WASHINGTON — Air Force Chief of Staff Gen. Mark Welsh faced tough questioning Wednesday in the Senate over whether the service is investigating airmen who have spoken to Congress about the planned retirement of the A-10 Thunderbolt aircraft.
Sen. Kelly Ayotte, R-N.H., said she was told about the internal probes after the two-star vice commander of the Air Force Air Combat Command caused a minor scandal and prompted an ongoing inspector general investigation by warning airmen that discussing the aircraft’s capabilities with lawmakers could amount to “treason.”
The service is trying to retire the close-air-support aircraft — known for its 30 mm Gatling-type cannon — to save money, but has run into resistance from troops and members of Congress who believe the so-called Warthogs are still highly valuable on the battlefield. Maj. Gen. James Post’s comments and the report of internal investigations come as the White House prepares to release the proposed defense budget and likely opens another year of wrangling between the Air Force and Congress over the aircraft’s retirement.
“What I’m hearing is there is actually an investigation going on in reverse — to find out who has communicated with Congress — and to me that seems the opposite of what we would be trying to accomplish in looking at what Gen. Post said, and whether it was lawful or not,” Ayotte said during a Senate Armed Services Committee hearing. “So, I hope there will be no punishment or any kind of pursuit of people trying to communicate with Congress.”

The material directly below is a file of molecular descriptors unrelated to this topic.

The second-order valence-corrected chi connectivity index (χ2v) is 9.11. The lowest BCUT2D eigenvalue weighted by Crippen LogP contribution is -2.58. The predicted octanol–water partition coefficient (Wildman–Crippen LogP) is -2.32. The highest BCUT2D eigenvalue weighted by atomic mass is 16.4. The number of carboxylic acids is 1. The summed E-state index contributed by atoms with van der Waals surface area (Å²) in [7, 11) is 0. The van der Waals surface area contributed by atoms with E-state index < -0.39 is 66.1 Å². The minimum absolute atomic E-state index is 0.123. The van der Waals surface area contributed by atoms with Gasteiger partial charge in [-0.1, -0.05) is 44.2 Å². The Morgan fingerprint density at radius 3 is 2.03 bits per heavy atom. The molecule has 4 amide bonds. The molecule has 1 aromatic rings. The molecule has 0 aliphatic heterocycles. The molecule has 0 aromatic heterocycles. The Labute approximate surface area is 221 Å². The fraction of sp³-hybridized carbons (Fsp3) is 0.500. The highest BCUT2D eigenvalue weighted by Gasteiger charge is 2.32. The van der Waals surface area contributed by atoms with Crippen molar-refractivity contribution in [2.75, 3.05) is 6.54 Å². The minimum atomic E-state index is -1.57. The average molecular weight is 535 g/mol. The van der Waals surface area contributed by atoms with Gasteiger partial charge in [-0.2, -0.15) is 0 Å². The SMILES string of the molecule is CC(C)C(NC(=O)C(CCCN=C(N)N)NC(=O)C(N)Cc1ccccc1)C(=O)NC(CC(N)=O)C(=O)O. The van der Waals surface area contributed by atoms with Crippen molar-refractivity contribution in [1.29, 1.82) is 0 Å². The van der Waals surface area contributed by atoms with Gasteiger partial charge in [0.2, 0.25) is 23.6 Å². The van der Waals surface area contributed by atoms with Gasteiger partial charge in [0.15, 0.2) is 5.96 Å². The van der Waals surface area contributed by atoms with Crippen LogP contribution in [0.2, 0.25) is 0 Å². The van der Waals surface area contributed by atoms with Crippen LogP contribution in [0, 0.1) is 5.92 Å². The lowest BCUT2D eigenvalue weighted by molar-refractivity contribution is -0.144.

Welsh, who had been called to testify on budget caps, denied any involvement or knowledge of the probes.
“I know of nothing along those lines at all. I would be astonished by it,” Welsh said. “Certainly I am not part of it; the secretary is not part of it; and I would not condone it.”
Federal and military law gives all troops the right to communicate with congressional lawmakers through official and private channels, though they are not to use their service or rank to endorse partisan political causes or campaigns.
“I completely commit to the lawfulness of communication with Congress,” Welsh said. “I support any airman’s right to discuss anything that you’d like to discuss with them, and for them to give you their honest opinion.”
The general said he took some action but the IG investigation into Post’s “treason” comment is ongoing and he is waiting to make any final judgment until the facts are in.
“When I read the newspaper article, I actually contacted the general officer involved and his commander,” he said.
Post made his comments to a roomful of officers at Nellis Air Force Base in Nevada earlier this month.
“If anyone accuses me of saying this, I will deny it … anyone who is passing information to Congress about A-10 capabilities is committing treason,” Post told the airmen according to the military blog John Q. Public.
The Air Combat Command has said the statement was meant as hyperbole to underscore that airmen should not be involved in influencing finalized plans to retire the beloved aircraft.